1. First off, I did not know you were a therapist (I think)! Second, writing is exactly what got me through this. Not writing on here, and my blog. Writing in my journal. When I write there, I don’t have to worry about what people think or how they will interpret it or what it sounds like. It just works. And third, I am just reading this now, AFTER I wrote my post today about angels?

      1. Wow! I love that angel thing. They are working! I just retired from my counseling career after 30 something years. It’s easy to slip back into it. Maybe I’m not done. 🙂

  5. Jami, I’m sorry you’re finding things hard right now. I relate to a lot of what you say- struggling to connect your memories as a child to your present day self, thinking you’ve dealt with things and then have them resurface. I think the reality is this healing process is not simple or straightforward, although I wish it was. It sounds like you have made amazing progress in the last year in being able to face up to things and share with your family. Praying for you as you continue this journey.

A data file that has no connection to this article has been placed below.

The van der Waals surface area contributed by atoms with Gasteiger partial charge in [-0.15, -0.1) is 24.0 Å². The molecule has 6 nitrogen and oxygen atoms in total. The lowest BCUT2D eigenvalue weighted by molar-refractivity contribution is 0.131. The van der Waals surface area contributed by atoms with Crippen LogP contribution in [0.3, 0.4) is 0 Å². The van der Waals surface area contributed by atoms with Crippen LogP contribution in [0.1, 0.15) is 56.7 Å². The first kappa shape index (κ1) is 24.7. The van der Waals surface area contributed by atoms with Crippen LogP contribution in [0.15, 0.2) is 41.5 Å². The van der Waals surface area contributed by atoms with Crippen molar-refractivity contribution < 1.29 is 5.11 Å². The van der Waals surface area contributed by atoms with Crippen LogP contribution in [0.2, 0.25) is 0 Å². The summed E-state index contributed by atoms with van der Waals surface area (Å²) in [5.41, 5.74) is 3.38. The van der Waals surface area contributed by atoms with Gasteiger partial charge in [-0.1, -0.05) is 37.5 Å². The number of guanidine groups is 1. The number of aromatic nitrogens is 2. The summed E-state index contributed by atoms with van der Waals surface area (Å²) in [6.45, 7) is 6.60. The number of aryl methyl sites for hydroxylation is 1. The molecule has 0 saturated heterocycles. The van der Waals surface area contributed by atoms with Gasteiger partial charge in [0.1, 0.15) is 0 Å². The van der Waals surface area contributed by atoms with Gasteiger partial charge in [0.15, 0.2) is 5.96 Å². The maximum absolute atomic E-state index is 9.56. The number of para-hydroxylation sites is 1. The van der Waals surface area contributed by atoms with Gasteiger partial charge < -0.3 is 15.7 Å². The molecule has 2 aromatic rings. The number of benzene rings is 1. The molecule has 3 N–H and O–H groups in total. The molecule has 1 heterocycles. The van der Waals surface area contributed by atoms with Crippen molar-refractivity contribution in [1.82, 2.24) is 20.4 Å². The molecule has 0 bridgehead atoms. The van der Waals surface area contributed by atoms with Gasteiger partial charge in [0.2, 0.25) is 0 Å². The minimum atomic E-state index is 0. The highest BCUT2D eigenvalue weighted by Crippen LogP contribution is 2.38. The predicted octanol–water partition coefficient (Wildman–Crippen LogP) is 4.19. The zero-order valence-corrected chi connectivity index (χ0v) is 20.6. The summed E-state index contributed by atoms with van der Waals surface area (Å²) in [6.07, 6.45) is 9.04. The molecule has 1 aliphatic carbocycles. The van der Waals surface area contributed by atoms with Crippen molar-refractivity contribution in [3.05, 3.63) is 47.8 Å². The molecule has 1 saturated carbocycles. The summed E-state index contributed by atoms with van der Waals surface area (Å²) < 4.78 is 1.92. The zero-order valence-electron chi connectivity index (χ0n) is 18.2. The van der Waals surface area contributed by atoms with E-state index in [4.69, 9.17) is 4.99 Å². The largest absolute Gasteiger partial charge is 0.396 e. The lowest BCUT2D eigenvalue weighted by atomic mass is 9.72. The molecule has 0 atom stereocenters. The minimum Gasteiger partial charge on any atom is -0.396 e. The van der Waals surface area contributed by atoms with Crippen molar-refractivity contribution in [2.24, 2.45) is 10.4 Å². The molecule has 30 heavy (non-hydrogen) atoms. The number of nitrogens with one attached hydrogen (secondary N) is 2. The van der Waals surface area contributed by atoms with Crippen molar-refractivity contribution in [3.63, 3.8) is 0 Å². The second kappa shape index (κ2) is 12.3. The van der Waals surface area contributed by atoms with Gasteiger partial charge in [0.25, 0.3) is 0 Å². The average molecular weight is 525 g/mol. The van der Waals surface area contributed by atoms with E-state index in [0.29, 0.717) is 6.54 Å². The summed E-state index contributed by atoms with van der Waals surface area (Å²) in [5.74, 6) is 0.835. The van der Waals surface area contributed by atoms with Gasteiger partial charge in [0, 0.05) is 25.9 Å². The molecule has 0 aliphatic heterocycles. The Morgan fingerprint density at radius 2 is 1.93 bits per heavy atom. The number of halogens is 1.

1. You’re right, it’s not simple or straightforward. Amazing how easy it is to forget that part, over and over again, as I travel this journey. Thank you for the prayers?